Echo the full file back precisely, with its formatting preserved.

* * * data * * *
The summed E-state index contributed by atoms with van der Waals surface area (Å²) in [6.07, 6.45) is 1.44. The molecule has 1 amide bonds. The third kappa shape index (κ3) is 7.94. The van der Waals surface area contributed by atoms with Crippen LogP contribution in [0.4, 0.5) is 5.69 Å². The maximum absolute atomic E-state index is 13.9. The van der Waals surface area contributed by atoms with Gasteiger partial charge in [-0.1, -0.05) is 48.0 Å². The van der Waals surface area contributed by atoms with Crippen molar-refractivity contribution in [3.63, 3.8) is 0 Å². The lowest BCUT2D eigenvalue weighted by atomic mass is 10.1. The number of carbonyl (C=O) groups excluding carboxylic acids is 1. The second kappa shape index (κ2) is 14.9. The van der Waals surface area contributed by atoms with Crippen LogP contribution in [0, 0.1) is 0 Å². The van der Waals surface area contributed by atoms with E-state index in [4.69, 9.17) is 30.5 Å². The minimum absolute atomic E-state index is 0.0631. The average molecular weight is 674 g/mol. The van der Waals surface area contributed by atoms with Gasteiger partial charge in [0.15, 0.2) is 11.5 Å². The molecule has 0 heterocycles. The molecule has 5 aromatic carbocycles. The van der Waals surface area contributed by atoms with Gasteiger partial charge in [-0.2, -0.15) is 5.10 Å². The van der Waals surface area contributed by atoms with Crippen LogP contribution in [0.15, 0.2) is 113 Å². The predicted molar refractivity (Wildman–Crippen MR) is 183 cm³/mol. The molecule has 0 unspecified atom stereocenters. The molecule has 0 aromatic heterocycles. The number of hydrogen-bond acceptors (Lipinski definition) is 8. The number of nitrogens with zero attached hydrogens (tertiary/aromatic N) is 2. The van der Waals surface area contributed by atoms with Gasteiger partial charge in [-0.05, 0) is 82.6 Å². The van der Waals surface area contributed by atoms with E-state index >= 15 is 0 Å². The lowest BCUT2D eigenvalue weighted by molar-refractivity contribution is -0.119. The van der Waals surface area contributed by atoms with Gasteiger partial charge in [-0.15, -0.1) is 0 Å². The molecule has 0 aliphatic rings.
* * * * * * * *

The summed E-state index contributed by atoms with van der Waals surface area (Å²) in [6.07, 6.45) is 1.44. The molecule has 1 amide bonds. The third kappa shape index (κ3) is 7.94. The van der Waals surface area contributed by atoms with Crippen LogP contribution in [0.4, 0.5) is 5.69 Å². The maximum absolute atomic E-state index is 13.9. The van der Waals surface area contributed by atoms with Gasteiger partial charge in [-0.1, -0.05) is 48.0 Å². The van der Waals surface area contributed by atoms with Crippen molar-refractivity contribution in [3.63, 3.8) is 0 Å². The lowest BCUT2D eigenvalue weighted by atomic mass is 10.1. The number of carbonyl (C=O) groups excluding carboxylic acids is 1. The second kappa shape index (κ2) is 14.9. The van der Waals surface area contributed by atoms with Crippen LogP contribution in [0, 0.1) is 0 Å². The van der Waals surface area contributed by atoms with E-state index in [4.69, 9.17) is 30.5 Å². The minimum absolute atomic E-state index is 0.0631. The average molecular weight is 674 g/mol. The van der Waals surface area contributed by atoms with Gasteiger partial charge in [0.15, 0.2) is 11.5 Å². The molecule has 0 heterocycles. The molecule has 5 aromatic carbocycles. The van der Waals surface area contributed by atoms with Gasteiger partial charge in [-0.2, -0.15) is 5.10 Å². The van der Waals surface area contributed by atoms with Crippen LogP contribution in [0.15, 0.2) is 113 Å². The predicted molar refractivity (Wildman–Crippen MR) is 183 cm³/mol. The molecule has 0 unspecified atom stereocenters. The molecule has 0 aromatic heterocycles. The number of hydrogen-bond acceptors (Lipinski definition) is 8. The number of nitrogens with zero attached hydrogens (tertiary/aromatic N) is 2. The van der Waals surface area contributed by atoms with Gasteiger partial charge in [-0.05, 0) is 82.6 Å². The van der Waals surface area contributed by atoms with E-state index >= 15 is 0 Å². The lowest BCUT2D eigenvalue weighted by molar-refractivity contribution is -0.119. The van der Waals surface area contributed by atoms with Gasteiger partial charge in [-0.15, -0.1) is 0 Å². The molecule has 0 aliphatic rings.